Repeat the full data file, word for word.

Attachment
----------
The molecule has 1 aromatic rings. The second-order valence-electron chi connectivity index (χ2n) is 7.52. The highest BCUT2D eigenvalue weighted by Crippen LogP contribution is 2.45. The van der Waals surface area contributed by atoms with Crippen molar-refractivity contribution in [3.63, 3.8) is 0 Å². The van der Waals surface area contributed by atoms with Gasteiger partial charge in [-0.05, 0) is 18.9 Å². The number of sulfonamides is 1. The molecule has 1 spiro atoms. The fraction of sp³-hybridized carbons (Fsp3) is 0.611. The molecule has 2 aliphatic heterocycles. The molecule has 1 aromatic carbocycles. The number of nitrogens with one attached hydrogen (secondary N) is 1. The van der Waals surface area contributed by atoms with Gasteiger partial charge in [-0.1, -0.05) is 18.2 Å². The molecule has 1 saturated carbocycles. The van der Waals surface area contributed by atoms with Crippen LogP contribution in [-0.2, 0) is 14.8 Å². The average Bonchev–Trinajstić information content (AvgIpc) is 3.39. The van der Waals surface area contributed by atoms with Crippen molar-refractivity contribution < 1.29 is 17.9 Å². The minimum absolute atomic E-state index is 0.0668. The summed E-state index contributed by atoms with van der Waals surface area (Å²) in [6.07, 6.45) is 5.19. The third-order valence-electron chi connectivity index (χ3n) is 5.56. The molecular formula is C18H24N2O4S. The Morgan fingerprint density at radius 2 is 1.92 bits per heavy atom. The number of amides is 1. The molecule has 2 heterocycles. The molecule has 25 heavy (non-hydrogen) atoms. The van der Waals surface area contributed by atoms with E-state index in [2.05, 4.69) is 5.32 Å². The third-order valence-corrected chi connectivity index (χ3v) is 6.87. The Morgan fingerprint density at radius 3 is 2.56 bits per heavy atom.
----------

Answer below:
The molecule has 1 aromatic rings. The second-order valence-electron chi connectivity index (χ2n) is 7.52. The highest BCUT2D eigenvalue weighted by Crippen LogP contribution is 2.45. The van der Waals surface area contributed by atoms with Crippen molar-refractivity contribution in [3.63, 3.8) is 0 Å². The van der Waals surface area contributed by atoms with Gasteiger partial charge in [-0.05, 0) is 18.9 Å². The number of sulfonamides is 1. The molecule has 1 spiro atoms. The fraction of sp³-hybridized carbons (Fsp3) is 0.611. The molecule has 2 aliphatic heterocycles. The molecule has 1 aromatic carbocycles. The number of nitrogens with one attached hydrogen (secondary N) is 1. The van der Waals surface area contributed by atoms with Gasteiger partial charge in [-0.1, -0.05) is 18.2 Å². The molecule has 1 saturated carbocycles. The van der Waals surface area contributed by atoms with Crippen LogP contribution in [-0.2, 0) is 14.8 Å². The average Bonchev–Trinajstić information content (AvgIpc) is 3.39. The van der Waals surface area contributed by atoms with Crippen molar-refractivity contribution < 1.29 is 17.9 Å². The minimum absolute atomic E-state index is 0.0668. The summed E-state index contributed by atoms with van der Waals surface area (Å²) in [6.07, 6.45) is 5.19. The third-order valence-electron chi connectivity index (χ3n) is 5.56. The molecular formula is C18H24N2O4S. The Morgan fingerprint density at radius 2 is 1.92 bits per heavy atom. The number of amides is 1. The molecule has 2 heterocycles. The molecule has 25 heavy (non-hydrogen) atoms. The van der Waals surface area contributed by atoms with E-state index in [2.05, 4.69) is 5.32 Å². The third-order valence-corrected chi connectivity index (χ3v) is 6.87. The Morgan fingerprint density at radius 3 is 2.56 bits per heavy atom.